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Family history clearly means differing things to people. Some folks take it on like a three-month project in their busy lives, prepared to write down recollections, names and dates from their oldest relatives. They organize the information, possibly with photos and make up an album, a wall chart or a website. And good for them. They’ve begun a project too often shuffled to the bottom of their wish-list and others will thank them for their effort, however rudimentary it might be.

In the process of talking with relatives and old-timers, the newbie family historian can hear some fantastic stories. There’s the one about being related to an aristocratic family in the old country but one of the daughters fell in love with the gardener for which she was summarily disowned, so the young lovers ran off to the colonies. Oh yes, and there’s the one about this young guy who crosses the Atlantic on a raft and lives to tell the tale. Wonderful drama. It often spurs the newbie to stick around this family history stuff for the next level of the unfolding family saga. A few discover the job isn’t even done when the names, dates and relationships are collected; it’s just the beginning for those with time and curiosity.

The next stage involves searching out what’s called primary records—certificates of birth, marriage and death; maybe official records regarding pensions, probate, or property. They might start collecting maps, to become familiar with geography and earliest boundaries. They join online mailing lists pertinent to their key names and locales. They may even put out money to buy books about the general history of the area they’re researching.

The more advanced practitioners of family history may be moved to take courses, certify themselves in the skills of researching, organizing, weighing evidence and writing, thereby improving their abilities to do good history. New resources become available every week and within the last decade, for instance, the use of DNA testing for purposes of genealogy has grown so fast that paper records can hardly keep up.

During this intermediate level, family historians can be called on to provide evidence for what they put forward. “Where did you learn that John Boyd Cook was a spar maker?” someone asks. That is the time and place that the probationary family historian realizes just how important is evidence, and careful citation. A reply of, “Aunt Zillah told me” just doesn’t cut it. And if the evidence is deduced from ‘internal evidence’, then it’s the family historian who has to build a credible case to address the question or be passed by.

If family historians even toy with the possibility of pursuing their genealogical study further, they should proceed with caution. The advanced level of family history is known by many as a life sentence. Its practitioners frequently are avoided and quietly ridiculed because it’s believed family history is all they’re interested in. To make matters worse, no one has been known to recover from this chronic preoccupation. As if that weren’t serious enough, qualified historians want nothing to do with them. True, historians and genealogists both begin by looking back but too soon part ways, rarely to meet again or even talk to one another.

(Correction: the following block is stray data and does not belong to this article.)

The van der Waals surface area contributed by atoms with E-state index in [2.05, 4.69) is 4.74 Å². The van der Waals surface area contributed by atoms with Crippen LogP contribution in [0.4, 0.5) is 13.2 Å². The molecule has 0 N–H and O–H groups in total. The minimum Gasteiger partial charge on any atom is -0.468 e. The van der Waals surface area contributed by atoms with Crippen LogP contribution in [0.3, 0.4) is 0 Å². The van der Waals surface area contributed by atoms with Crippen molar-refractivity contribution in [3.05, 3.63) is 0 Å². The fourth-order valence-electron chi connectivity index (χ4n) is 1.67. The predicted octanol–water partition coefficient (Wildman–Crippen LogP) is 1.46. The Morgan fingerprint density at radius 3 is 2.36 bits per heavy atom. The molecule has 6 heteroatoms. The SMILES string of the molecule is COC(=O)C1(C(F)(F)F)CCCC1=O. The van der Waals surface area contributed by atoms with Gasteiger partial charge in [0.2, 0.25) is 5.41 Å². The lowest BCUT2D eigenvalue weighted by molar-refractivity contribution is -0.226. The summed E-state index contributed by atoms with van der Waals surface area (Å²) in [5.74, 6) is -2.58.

There’s an old mealtime grace that goes something like this:
God bless me and my wife,
my son John and his wife,
we four and no more.

Though extreme, it sums up a lot of family histories that are excessively about me-and-mine. In those genealogies, the writer includes no sources, no references to wider reading; they offer neither context nor analysis. A reader could be forgiven for assuming some famous battle was about their family and whichever side they espoused. Another age-old chestnut still encountered in family histories is about how their relatives brought civilization, enlightenment and all good things to the aboriginal peoples they found west of the Atlantic. Variations on that complicated theme occurred all around the world and its consequences have yet to be resolved.

At the realization that the family’s story is about more that this relative or that and how they were part of their place and times, family history begins to move into history. It might be specific. The history of Presbyterians in the province of Ulster in Northern Ireland would be a starter for this family. British colonial policy to repopulate their colonies in Nova Scotia and the Carolinas would be another. Ferreting out early records for Portaupique, Coddle Creek, Spartanburg, Nine Mile Creek, Falcon Township in Arkansas or Nanaimo British Columbia is no small matter. Old John Willie could never have directed us. We have to ask the historians of all stripes and we probably have to ask more than one.

It’s true that historians usually study big questions such as how the deportation of the Acadians in the north Atlantic served English colonial plans. Historians win their spurs, usually at universities, and they have the evidence to prove it. But like family historians, they weren’t eye witnesses either. Even if they were, different eyes see differently. So a variety of interpretations of past events and people comes as no surprise. Both those interested in genealogical history and history-in-general are required to go beyond memory to gather details about their subject of interest. They collect names, dates, actions and what else was going on around their subjects. Then the task of weighing evidence begins and since the quality of historical answers is subjective, the answers are forever open to revision. Debates about historical interpretation could go on till the proverbial cows come home.